CSS Typography: The Basics

Good typography is not only imperative for aesthetic appeal, but also improves site usability when text legibility and readability concepts are applied. Typography is all about proportions and spacing. There are also font styles to consider. How can we use CSS for great typography in our web designs? This is a question we’ll try to answer…

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CSS Floats 101

The float property is a valuable and powerful asset to any web designer/developer working with HTML and CSS. Tragically, it can also cause frustration and confusion if you don’t fully understand how it works. Also, in the past, it’s been linked to some pretty nasty browser bugs so it’s normal to get nervous about using the float property in your CSS rule sets. Let’s calm those nerves and ease that frustration. I’ll show you exactly what the float property does to your elements and how incredibly useful it can be once you master it…

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My New Best Friend: CSS Generated Content

I’ve become obsessed with generated content lately. In an effort to use fewer and fewer images, I’ve started to use generated content more since more browsers support it IE8+, FF3+, Safari 4+, Chrome 4+. The following are a couple of examples I have built for a project to streamline my pages…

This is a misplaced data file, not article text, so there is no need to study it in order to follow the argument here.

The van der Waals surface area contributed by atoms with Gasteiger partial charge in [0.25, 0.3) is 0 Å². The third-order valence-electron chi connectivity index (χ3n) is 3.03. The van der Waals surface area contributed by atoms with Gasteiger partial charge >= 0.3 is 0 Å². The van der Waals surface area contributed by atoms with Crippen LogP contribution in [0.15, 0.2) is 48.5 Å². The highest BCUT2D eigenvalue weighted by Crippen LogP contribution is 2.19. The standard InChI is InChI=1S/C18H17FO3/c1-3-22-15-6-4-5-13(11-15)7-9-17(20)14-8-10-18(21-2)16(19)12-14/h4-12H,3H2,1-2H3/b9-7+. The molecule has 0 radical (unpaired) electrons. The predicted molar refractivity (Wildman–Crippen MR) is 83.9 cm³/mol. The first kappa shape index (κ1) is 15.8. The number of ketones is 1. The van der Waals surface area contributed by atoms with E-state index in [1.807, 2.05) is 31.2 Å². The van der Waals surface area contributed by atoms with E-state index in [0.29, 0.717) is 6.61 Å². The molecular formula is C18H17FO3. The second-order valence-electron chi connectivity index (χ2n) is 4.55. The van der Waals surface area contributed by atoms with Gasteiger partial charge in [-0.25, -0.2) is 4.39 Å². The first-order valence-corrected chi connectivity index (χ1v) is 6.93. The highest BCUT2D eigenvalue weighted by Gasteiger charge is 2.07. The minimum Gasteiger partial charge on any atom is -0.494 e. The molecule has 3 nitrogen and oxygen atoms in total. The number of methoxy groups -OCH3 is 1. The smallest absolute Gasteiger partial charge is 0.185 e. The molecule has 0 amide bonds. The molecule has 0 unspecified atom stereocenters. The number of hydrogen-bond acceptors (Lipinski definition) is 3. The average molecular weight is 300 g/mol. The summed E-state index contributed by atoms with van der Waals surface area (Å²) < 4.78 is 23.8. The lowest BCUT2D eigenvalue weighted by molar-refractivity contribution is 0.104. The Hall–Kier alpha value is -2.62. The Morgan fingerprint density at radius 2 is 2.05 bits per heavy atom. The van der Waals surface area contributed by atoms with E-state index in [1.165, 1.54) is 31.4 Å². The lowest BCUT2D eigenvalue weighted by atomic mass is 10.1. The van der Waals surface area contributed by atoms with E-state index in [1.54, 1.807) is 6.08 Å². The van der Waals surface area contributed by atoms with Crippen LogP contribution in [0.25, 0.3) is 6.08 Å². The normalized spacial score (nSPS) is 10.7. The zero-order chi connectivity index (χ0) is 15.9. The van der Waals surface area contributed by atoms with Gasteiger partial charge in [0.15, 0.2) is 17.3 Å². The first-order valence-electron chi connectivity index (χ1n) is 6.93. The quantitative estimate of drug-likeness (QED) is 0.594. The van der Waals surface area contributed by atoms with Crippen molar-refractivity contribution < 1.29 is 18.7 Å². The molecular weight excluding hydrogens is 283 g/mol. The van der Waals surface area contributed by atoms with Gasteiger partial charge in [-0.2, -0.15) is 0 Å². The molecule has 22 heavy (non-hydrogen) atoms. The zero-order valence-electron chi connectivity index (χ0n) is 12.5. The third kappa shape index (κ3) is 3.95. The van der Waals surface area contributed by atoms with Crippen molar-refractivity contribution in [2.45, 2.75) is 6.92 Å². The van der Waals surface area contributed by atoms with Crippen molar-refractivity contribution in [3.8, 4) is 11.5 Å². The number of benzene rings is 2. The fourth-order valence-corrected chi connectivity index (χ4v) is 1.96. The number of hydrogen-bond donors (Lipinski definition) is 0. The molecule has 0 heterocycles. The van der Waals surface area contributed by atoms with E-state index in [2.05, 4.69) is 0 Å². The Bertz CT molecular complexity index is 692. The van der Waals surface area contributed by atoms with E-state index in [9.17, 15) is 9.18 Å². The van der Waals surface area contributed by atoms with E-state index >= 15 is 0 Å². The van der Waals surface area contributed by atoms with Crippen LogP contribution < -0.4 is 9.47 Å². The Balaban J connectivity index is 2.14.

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The Font-Face Rule and Useful Web Font Tricks

The possibility of embedding any font you like into websites via @font-face is an additional stylistic device which promises to abolish the monotony of the usual system fonts. It surely would be all too easy if there was only one Web font format out there. Instead, there’s quite a variety, as you will get to know in this article…

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CSS Specific for Internet Explorer

As much as we don’t like to deal with the IE bugs, we still have to face it because your boss and visitors are still using Explorer. It gets frustrating when different versions of Explorer displays web pages differently due to the inconsistent rendering engine. We typically use IE conditional comments to fix the IE issues. But there are more ways than the conditional comments…

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An all CSS button

A few years ago I gave a talk about why a button made a great place to bring in type from a branding element such as a logo. My point was that if the type in your logo was an image, and stylish buttons were also often images, then why not align the fonts in both to bring some cohesiveness to the typography. This was probably four years ago, and we’ve come a long way since. Now, in certain situations, CSS can replace the inflexible image buttons we used in the past. Add on top of that the advances made in @font-face and you have yourself a powerful combination for creating a wide variety of interface elements that are reusable and will degrade well in older browsers…

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